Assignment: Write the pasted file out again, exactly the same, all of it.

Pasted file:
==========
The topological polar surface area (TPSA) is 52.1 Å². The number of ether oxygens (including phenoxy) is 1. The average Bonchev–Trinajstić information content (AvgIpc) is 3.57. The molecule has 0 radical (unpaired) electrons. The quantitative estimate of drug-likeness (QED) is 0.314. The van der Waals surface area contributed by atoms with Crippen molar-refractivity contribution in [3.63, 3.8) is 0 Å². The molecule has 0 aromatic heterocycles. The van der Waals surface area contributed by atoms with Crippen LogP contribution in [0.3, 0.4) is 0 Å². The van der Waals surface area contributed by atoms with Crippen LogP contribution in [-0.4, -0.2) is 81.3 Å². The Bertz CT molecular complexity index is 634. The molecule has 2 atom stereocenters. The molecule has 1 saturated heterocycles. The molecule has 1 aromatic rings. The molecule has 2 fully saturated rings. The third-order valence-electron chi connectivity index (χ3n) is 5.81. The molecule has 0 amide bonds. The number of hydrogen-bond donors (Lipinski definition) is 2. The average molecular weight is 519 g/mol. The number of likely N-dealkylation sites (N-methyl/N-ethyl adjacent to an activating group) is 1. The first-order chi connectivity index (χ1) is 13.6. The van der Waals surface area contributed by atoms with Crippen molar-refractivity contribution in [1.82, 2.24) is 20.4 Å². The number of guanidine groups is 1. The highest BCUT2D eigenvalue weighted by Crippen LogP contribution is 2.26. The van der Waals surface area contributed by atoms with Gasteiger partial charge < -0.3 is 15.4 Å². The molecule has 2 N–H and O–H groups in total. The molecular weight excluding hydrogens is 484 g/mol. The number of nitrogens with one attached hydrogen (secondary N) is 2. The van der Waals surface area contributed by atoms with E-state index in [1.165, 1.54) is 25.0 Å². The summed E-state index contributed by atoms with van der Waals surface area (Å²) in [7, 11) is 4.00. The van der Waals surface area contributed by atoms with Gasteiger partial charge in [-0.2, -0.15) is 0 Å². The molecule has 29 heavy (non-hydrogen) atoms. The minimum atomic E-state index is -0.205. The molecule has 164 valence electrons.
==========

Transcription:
The topological polar surface area (TPSA) is 52.1 Å². The number of ether oxygens (including phenoxy) is 1. The average Bonchev–Trinajstić information content (AvgIpc) is 3.57. The molecule has 0 radical (unpaired) electrons. The quantitative estimate of drug-likeness (QED) is 0.314. The van der Waals surface area contributed by atoms with Crippen molar-refractivity contribution in [3.63, 3.8) is 0 Å². The molecule has 0 aromatic heterocycles. The van der Waals surface area contributed by atoms with Crippen LogP contribution in [0.3, 0.4) is 0 Å². The van der Waals surface area contributed by atoms with Crippen LogP contribution in [-0.4, -0.2) is 81.3 Å². The Bertz CT molecular complexity index is 634. The molecule has 2 atom stereocenters. The molecule has 1 saturated heterocycles. The molecule has 1 aromatic rings. The molecule has 2 fully saturated rings. The third-order valence-electron chi connectivity index (χ3n) is 5.81. The molecule has 0 amide bonds. The number of hydrogen-bond donors (Lipinski definition) is 2. The average molecular weight is 519 g/mol. The number of likely N-dealkylation sites (N-methyl/N-ethyl adjacent to an activating group) is 1. The first-order chi connectivity index (χ1) is 13.6. The van der Waals surface area contributed by atoms with Crippen molar-refractivity contribution in [1.82, 2.24) is 20.4 Å². The number of guanidine groups is 1. The highest BCUT2D eigenvalue weighted by Crippen LogP contribution is 2.26. The van der Waals surface area contributed by atoms with Gasteiger partial charge < -0.3 is 15.4 Å². The molecule has 2 N–H and O–H groups in total. The molecular weight excluding hydrogens is 484 g/mol. The number of nitrogens with one attached hydrogen (secondary N) is 2. The van der Waals surface area contributed by atoms with E-state index in [1.165, 1.54) is 25.0 Å². The summed E-state index contributed by atoms with van der Waals surface area (Å²) in [7, 11) is 4.00. The van der Waals surface area contributed by atoms with Gasteiger partial charge in [-0.2, -0.15) is 0 Å². The molecule has 29 heavy (non-hydrogen) atoms. The minimum atomic E-state index is -0.205. The molecule has 164 valence electrons.